Transjugular intrahepatic portosystemic shunt versus endoscopic sclerotherapy for the prevention of variceal bleeding in cirrhosis: A randomized multicenter trial

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Abstract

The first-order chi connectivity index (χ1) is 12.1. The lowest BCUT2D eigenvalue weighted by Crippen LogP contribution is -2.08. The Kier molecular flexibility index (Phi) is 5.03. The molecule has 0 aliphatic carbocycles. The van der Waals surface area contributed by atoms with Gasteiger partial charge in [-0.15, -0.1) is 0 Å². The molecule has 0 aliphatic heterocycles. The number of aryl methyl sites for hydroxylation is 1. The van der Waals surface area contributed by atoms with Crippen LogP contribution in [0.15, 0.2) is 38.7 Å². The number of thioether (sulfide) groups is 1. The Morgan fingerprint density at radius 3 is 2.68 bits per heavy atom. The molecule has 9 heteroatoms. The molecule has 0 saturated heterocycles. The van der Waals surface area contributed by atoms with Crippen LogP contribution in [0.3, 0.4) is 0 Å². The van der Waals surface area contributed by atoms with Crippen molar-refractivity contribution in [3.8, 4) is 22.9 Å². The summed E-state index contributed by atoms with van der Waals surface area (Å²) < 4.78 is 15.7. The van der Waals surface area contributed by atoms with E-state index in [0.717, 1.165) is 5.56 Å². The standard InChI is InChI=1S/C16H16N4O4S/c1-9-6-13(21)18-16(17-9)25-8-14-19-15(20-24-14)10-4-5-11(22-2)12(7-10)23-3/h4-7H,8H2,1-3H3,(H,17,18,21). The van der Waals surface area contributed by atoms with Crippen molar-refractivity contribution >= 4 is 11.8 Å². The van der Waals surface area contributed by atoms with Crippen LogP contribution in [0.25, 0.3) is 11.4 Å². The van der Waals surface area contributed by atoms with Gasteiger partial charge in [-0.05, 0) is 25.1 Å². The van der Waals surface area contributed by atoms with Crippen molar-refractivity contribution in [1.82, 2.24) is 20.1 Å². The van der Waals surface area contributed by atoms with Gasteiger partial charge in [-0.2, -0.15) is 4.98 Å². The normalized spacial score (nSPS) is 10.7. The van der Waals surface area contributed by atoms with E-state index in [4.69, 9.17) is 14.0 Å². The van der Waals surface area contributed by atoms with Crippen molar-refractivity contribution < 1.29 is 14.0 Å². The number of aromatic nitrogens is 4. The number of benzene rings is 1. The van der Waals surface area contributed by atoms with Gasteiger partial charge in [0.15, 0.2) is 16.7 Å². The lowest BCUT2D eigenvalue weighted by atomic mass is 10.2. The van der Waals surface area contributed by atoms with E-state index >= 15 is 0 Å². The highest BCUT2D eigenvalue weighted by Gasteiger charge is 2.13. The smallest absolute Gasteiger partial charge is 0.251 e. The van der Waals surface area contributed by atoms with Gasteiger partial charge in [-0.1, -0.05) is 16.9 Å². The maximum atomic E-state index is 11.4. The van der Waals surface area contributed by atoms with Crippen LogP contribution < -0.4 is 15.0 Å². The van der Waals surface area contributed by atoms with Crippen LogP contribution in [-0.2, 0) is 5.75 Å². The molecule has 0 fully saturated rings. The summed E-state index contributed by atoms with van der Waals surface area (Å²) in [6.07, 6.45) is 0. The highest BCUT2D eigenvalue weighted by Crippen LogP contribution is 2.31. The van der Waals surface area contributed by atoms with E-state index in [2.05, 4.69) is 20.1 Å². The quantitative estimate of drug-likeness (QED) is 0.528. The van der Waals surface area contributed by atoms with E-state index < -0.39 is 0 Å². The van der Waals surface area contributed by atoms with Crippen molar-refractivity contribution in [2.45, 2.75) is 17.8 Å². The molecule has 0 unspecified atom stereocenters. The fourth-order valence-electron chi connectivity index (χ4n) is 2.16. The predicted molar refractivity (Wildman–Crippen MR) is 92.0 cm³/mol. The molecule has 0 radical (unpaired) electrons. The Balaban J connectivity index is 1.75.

Transjugular intrahepatic portosystemic shunt (TIPS), a new technique for the treatment of portal hypertension, has been successful in preliminary studies to treat acute variceal hemorrhage and to prevent variceal rebleeding. The purpose of this multicenter, randomized controlled trial is to compare the efficacy of TIPS with that of endoscopic sclerotherapy in the prevention of variceal rebleeding in cirrhosis. Eighty-one cirrhotic patients, with endoscopically proven variceal bleeding, were randomized to either TIPS (38 patients) or endoscopic sclerotherapy (43 patients). Randomization was stratified according to the following: if bleeding occurred < 1 week (stratum I); if bleeding occurred 1 to 6 weeks (stratum II); and if bleeding occurred 6 weeks to 6 months (stratum III) before enrollment. Follow-up included clinical, biochemical, Doppler Ultrasound, and endoscopic examinations every 6 months. During a mean follow-up of 17.7 months, 51% of the patients treated with sclerotherapy and 24% of those treated with TIPS rebled (P = .011). Mortality was 19% in sclerotherapy patients and 24% in TIPS patients (P)= .50). Hepatic encephalopathy (HE) developed in 26% and 55%, respectively (P= .006). A separate analysis of the three strata showed that TIPS was significantly more effective than sclerotherapy (P = .026) in preventing rebleeding only in stratum I patients. TIPS is significantly better than sclerotherapy in preventing rebleeding only when it is performed shortly after a variceal bleed; however, TIPS does not improve survival and is associated with a significantly higher incidence of HE. The overall performance of TIPS does not seem to justify the adoption of this technique as a first-choice treatment to prevent rebleeding from esophageal varices in cirrhotic patients.

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